Responses to the European Sustainability Reporting Standards

The Accountability Counsel’s Gregory Berry outlines the responses, concerns & flaws of the newly announced European Sustainability Reporting Standards

Gregory Berry is an environmental justice and human rights advocate in the arena of international development at the Accountability Counsel. Prior to this, he spent several years in outdoor education and therapy, during which time he witnessed the transformative power of time spent in nature and in the service of others.

At Accountability Counsel, he has advanced policies that allow communities impacted by internationally financed projects to connect directly with financiers to resolve actual and potential environmental and social harm. 

Gregory, can you share a little about how you support a better environmental future?

The same systems and institutional cultures that have enabled threat cannot also be the solution to them; that’s why it is important to have laws that set the environmental and social boundaries of investment and business activities. 

That is the only way to make any meaningful progress toward a sustainable future – that is to say, economies built upon healthy relationships with each other and the environment, and not economies that strain or drain those relationships.

What are the ESRS, and what do they aim to achieve?

Through the European Green Deal, Corporate Sustainability Due Diligence Directive, and the Corporate Sustainability Reporting Directive (CSRD), the EU has initiated processes to regulate the environmental and social parameters of finance and business activities. 

Under the CSRD, finance and business actors of a certain size must publish sustainability reports; the European Sustainability Reporting Standards (ESRS) list the things that companies should report on pursuant to the CSRD.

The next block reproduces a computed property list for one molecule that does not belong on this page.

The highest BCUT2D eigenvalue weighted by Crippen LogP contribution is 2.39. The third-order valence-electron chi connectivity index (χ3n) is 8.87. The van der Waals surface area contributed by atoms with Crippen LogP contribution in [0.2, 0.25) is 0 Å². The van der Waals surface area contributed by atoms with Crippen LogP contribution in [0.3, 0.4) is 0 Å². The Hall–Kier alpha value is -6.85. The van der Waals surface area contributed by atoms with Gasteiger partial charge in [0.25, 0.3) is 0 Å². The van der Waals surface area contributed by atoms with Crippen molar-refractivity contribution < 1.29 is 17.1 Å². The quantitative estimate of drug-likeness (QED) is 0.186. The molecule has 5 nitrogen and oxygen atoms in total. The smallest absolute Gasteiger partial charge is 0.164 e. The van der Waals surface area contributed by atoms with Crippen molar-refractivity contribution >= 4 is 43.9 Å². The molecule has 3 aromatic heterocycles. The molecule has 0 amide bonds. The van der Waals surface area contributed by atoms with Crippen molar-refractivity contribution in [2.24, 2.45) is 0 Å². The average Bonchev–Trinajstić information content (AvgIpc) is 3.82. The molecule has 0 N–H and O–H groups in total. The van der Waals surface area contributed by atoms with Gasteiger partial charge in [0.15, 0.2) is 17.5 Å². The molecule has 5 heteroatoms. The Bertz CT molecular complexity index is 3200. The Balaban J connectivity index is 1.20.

The ESRS also complements the EU’s Sustainable Finance Disclosure Regulation (SFDR). Whereas the SFDR governs disclosures for financial market participants and financial advisors, the ESRS governs public disclosures to help consumers, civil society, investors, and other stakeholders to evaluate the sustainability performance of finance and business actors.

How would you categorise the response to the ESRS so far?

Many are generally disappointed that the ESRS provides too much latitude for companies to determine whether environmental and social impacts are “material” enough to prompt disclosure. In that sense, the ESRS are on a par with the new ISSB standards. Many are disappointed that disclosures related to biodiversity are not mandatory as envisioned in consultation drafts.

Where are the environmental guidelines falling short, and where are they working well?

At Accountability Counsel, we are most interested in the disclosures that describe the processes available and used to prevent and remedy rights abuses to those impacted by finance and business activities. Namely, ESRS Disclosure S3-3 requires regulated actors to describe their processes for providing or cooperating in remedying adverse impacts to communities affected by their operations, as well as the mechanisms available for communities to raise grievances. The regulation advises reporting according to the effectiveness criteria of the UN Guiding Principles on Business and Human Rights (UNGPs). Pursuant to the UNGPs, operational-level grievance channels must be (1) legitimate, (2) accessible, (3) predictable, (4) equitable, (5) transparent, (6) rights compatible, (7) a source of continuous learning, and (8) designed and improved in consultation with the stakeholders they are intended to serve.